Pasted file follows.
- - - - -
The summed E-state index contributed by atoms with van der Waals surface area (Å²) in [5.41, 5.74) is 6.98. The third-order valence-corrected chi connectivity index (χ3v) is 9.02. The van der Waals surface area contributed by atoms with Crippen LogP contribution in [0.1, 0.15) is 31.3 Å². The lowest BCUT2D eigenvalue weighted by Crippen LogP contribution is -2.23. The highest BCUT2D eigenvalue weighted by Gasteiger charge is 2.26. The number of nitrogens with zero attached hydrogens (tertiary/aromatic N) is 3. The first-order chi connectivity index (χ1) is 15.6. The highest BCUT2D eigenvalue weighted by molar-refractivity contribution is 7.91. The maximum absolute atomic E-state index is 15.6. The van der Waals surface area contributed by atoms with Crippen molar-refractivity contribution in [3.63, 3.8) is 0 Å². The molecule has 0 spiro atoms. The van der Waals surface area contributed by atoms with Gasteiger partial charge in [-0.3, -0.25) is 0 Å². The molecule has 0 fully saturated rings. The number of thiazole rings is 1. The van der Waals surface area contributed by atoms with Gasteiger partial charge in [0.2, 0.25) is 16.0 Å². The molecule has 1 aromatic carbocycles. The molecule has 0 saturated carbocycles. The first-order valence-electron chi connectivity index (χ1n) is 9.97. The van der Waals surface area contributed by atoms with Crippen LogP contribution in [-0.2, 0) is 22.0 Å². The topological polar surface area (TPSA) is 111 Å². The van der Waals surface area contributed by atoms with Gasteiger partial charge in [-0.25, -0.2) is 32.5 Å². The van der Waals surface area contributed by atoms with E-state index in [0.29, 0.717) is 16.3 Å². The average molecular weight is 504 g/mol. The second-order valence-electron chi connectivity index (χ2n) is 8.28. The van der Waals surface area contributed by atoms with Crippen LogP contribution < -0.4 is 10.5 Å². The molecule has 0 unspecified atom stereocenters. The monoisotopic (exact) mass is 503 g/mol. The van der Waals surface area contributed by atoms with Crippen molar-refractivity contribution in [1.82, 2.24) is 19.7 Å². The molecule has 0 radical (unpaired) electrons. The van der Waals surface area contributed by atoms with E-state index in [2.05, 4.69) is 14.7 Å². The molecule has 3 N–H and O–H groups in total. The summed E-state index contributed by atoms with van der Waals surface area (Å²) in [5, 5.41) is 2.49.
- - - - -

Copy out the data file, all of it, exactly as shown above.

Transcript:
The summed E-state index contributed by atoms with van der Waals surface area (Å²) in [5.41, 5.74) is 6.98. The third-order valence-corrected chi connectivity index (χ3v) is 9.02. The van der Waals surface area contributed by atoms with Crippen LogP contribution in [0.1, 0.15) is 31.3 Å². The lowest BCUT2D eigenvalue weighted by Crippen LogP contribution is -2.23. The highest BCUT2D eigenvalue weighted by Gasteiger charge is 2.26. The number of nitrogens with zero attached hydrogens (tertiary/aromatic N) is 3. The first-order chi connectivity index (χ1) is 15.6. The highest BCUT2D eigenvalue weighted by molar-refractivity contribution is 7.91. The maximum absolute atomic E-state index is 15.6. The van der Waals surface area contributed by atoms with Crippen molar-refractivity contribution in [3.63, 3.8) is 0 Å². The molecule has 0 spiro atoms. The van der Waals surface area contributed by atoms with Gasteiger partial charge in [-0.3, -0.25) is 0 Å². The molecule has 0 fully saturated rings. The number of thiazole rings is 1. The van der Waals surface area contributed by atoms with Gasteiger partial charge in [0.2, 0.25) is 16.0 Å². The molecule has 1 aromatic carbocycles. The molecule has 0 saturated carbocycles. The first-order valence-electron chi connectivity index (χ1n) is 9.97. The van der Waals surface area contributed by atoms with Crippen LogP contribution in [-0.2, 0) is 22.0 Å². The topological polar surface area (TPSA) is 111 Å². The van der Waals surface area contributed by atoms with Gasteiger partial charge in [-0.25, -0.2) is 32.5 Å². The van der Waals surface area contributed by atoms with E-state index in [0.29, 0.717) is 16.3 Å². The average molecular weight is 504 g/mol. The second-order valence-electron chi connectivity index (χ2n) is 8.28. The van der Waals surface area contributed by atoms with Crippen LogP contribution < -0.4 is 10.5 Å². The molecule has 0 unspecified atom stereocenters. The monoisotopic (exact) mass is 503 g/mol. The van der Waals surface area contributed by atoms with Crippen molar-refractivity contribution in [1.82, 2.24) is 19.7 Å². The molecule has 0 radical (unpaired) electrons. The van der Waals surface area contributed by atoms with E-state index in [2.05, 4.69) is 14.7 Å². The molecule has 3 N–H and O–H groups in total. The summed E-state index contributed by atoms with van der Waals surface area (Å²) in [5, 5.41) is 2.49.